Why tech workers should oppose #KillerRobots
Laura Nolan is a computer programmer who resigned from Google over Project Maven. She is now a member of the International Committee for Robot Arms Control (ICRAC) a founding member of the Campaign to Stop Killer Robots. #TechAgainstKillerRobots.
There are many ethical, political and legal reasons to oppose autonomous weapons, which can strike without a direct human decision to attack. These are good reasons to worry about autonomous weapons, but I am a software engineer and I also oppose the development and use of autonomous weapons on technological grounds.
Software has bugs, and testing cannot find them all
All software has bugs. Testing cannot find and eliminate them all. This is a consequence of the fact that software has state, which changes over time. Every additional variable that a program uses multiplies the number of states it can be in (to say nothing of state in the operating system). We kludge this by testing systems from a newly-started, predictable state, but this does not mean that we understand all the ways that a program can behave.
Methodologies do exist for implementing safety critical software systems. However, research on how to build safety-critical autonomous systems is in its infancy, even as the commercial focus on self-driving autonomous vehicles has grown over the past decade. The problem may well be unsolvable.
Autonomous weapons could be hacked
No computing system has ever been built that cannot be hacked. Even air-gapped systems, which are never connected to the Internet, have been hacked. Remotely operated drones have already been hacked. With autonomous weapons the problem is worse — because there is nobody directly controlling the weapon, attackers may be able to change its behaviour without anyone immediately being aware.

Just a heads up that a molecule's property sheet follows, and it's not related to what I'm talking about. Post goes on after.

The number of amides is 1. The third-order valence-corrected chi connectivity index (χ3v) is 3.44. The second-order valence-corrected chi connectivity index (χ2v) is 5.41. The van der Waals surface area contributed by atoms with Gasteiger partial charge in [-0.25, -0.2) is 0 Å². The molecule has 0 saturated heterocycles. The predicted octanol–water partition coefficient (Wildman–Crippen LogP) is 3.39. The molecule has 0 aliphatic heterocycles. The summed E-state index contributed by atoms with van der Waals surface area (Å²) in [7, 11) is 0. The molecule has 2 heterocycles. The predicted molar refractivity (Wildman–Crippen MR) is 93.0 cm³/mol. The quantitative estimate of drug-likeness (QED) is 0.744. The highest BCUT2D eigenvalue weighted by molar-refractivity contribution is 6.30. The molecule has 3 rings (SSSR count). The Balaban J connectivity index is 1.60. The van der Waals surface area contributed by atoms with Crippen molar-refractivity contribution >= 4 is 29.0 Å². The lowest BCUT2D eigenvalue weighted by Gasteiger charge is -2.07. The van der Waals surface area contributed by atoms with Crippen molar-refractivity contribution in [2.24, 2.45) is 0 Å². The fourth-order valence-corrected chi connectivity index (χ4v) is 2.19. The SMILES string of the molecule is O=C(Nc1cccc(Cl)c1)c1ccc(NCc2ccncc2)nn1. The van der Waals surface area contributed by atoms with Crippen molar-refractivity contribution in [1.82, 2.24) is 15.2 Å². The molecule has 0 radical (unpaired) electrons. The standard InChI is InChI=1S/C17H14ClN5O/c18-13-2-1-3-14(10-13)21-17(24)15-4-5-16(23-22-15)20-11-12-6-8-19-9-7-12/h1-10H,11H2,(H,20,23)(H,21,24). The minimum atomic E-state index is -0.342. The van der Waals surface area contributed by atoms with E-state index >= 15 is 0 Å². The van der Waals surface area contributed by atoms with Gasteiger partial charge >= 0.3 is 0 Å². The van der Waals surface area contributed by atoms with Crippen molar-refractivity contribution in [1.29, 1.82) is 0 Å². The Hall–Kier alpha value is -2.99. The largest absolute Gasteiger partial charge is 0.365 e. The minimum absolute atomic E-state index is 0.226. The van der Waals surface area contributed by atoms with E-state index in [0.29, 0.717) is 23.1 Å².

AI is overhyped and fragile
Autonomous weapons are not synonymous with AI (artificial intelligence), but it is highly likely that many autonomous weapons will incorporate AI techniques for target identification, particularly object recognition techniques. Unfortunately, object recognition by computer vision can be fooled and so can lidar based perception.
AIs are unpredictable and tend to fare poorly when human beings try to fool them, or when they are used in environments other than that for which they were trained. Warfare is an arena characterised by deception and constant change in tactics, so AI and decision-making in battle are likely a poor match.
Automation bias is a well-known phenomenon in which human beings tend to believe and favour computer-generated suggestions. Military systems that do incorporate human decision-making may still suffer from this problem — operator overconfidence in the Patriot missile system has been cited as a factor in several friendly-fire incidents. Even automated systems that require a human to give a final OK to an attack can therefore be a problem due to automation bias.
The use of AI in decision-making systems only compounds this problem, due to the fact that modern forms of AI cannot provide any human-understandable reasoning for their decisions. Another new field, explainable AI (or XAI) aims to solve this problem, but it has yet to yield any real progress despite enormous interest. Like the research in safety-critical autonomous systems, it is entirely possible that this is an area that will never bear fruit.
We could build a killer robot, but we cannot build one responsibly
We could build robots that can kill today. We cannot build a safe robot, that can’t be hacked, that works predictably in most or all situations, that is free of errors, and that can reliably manage the complexities involved in international law and the laws of war. That is why a treaty banning their development and use is urgently needed.
If this article resonates with you as a technologist, check out the Campaign to Stop Killer Robots resources for technology workers: www.stopkillerrobots.org/tech or join me in using #TechAgainstKillerRobots